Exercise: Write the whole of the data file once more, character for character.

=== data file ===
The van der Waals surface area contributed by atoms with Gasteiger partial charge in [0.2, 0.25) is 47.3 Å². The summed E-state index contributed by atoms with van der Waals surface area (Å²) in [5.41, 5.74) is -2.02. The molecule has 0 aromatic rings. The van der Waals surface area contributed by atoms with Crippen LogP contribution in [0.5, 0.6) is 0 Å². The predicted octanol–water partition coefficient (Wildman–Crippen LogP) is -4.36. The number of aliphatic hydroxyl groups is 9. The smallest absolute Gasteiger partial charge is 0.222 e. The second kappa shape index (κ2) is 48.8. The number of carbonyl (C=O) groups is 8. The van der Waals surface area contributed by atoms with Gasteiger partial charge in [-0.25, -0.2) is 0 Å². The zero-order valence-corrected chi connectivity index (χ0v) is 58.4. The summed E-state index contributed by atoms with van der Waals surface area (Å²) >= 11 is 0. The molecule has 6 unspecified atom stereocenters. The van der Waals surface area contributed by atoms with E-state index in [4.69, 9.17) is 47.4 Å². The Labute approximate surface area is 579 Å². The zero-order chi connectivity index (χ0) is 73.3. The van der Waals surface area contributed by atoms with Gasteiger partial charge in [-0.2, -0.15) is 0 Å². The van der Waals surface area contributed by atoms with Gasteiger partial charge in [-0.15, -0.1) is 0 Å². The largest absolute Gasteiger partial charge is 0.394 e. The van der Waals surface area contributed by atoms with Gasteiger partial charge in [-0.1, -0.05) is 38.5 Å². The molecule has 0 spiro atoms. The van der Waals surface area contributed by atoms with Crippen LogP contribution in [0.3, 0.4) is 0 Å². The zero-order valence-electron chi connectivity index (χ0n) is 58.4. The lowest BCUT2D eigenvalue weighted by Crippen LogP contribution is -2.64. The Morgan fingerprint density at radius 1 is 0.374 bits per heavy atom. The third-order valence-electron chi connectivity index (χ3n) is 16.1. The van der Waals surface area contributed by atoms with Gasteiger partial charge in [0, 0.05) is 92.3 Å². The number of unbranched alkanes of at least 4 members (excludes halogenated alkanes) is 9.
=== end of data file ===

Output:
The van der Waals surface area contributed by atoms with Gasteiger partial charge in [0.2, 0.25) is 47.3 Å². The summed E-state index contributed by atoms with van der Waals surface area (Å²) in [5.41, 5.74) is -2.02. The molecule has 0 aromatic rings. The van der Waals surface area contributed by atoms with Crippen LogP contribution in [0.5, 0.6) is 0 Å². The predicted octanol–water partition coefficient (Wildman–Crippen LogP) is -4.36. The number of aliphatic hydroxyl groups is 9. The smallest absolute Gasteiger partial charge is 0.222 e. The second kappa shape index (κ2) is 48.8. The number of carbonyl (C=O) groups is 8. The van der Waals surface area contributed by atoms with Gasteiger partial charge in [-0.25, -0.2) is 0 Å². The zero-order valence-corrected chi connectivity index (χ0v) is 58.4. The summed E-state index contributed by atoms with van der Waals surface area (Å²) >= 11 is 0. The molecule has 6 unspecified atom stereocenters. The van der Waals surface area contributed by atoms with E-state index in [4.69, 9.17) is 47.4 Å². The Labute approximate surface area is 579 Å². The zero-order chi connectivity index (χ0) is 73.3. The van der Waals surface area contributed by atoms with Gasteiger partial charge in [-0.2, -0.15) is 0 Å². The van der Waals surface area contributed by atoms with Gasteiger partial charge in [-0.15, -0.1) is 0 Å². The largest absolute Gasteiger partial charge is 0.394 e. The van der Waals surface area contributed by atoms with Gasteiger partial charge in [-0.1, -0.05) is 38.5 Å². The molecule has 0 spiro atoms. The van der Waals surface area contributed by atoms with Crippen LogP contribution in [0.3, 0.4) is 0 Å². The zero-order valence-electron chi connectivity index (χ0n) is 58.4. The lowest BCUT2D eigenvalue weighted by Crippen LogP contribution is -2.64. The Morgan fingerprint density at radius 1 is 0.374 bits per heavy atom. The third-order valence-electron chi connectivity index (χ3n) is 16.1. The van der Waals surface area contributed by atoms with Gasteiger partial charge in [0, 0.05) is 92.3 Å². The number of unbranched alkanes of at least 4 members (excludes halogenated alkanes) is 9.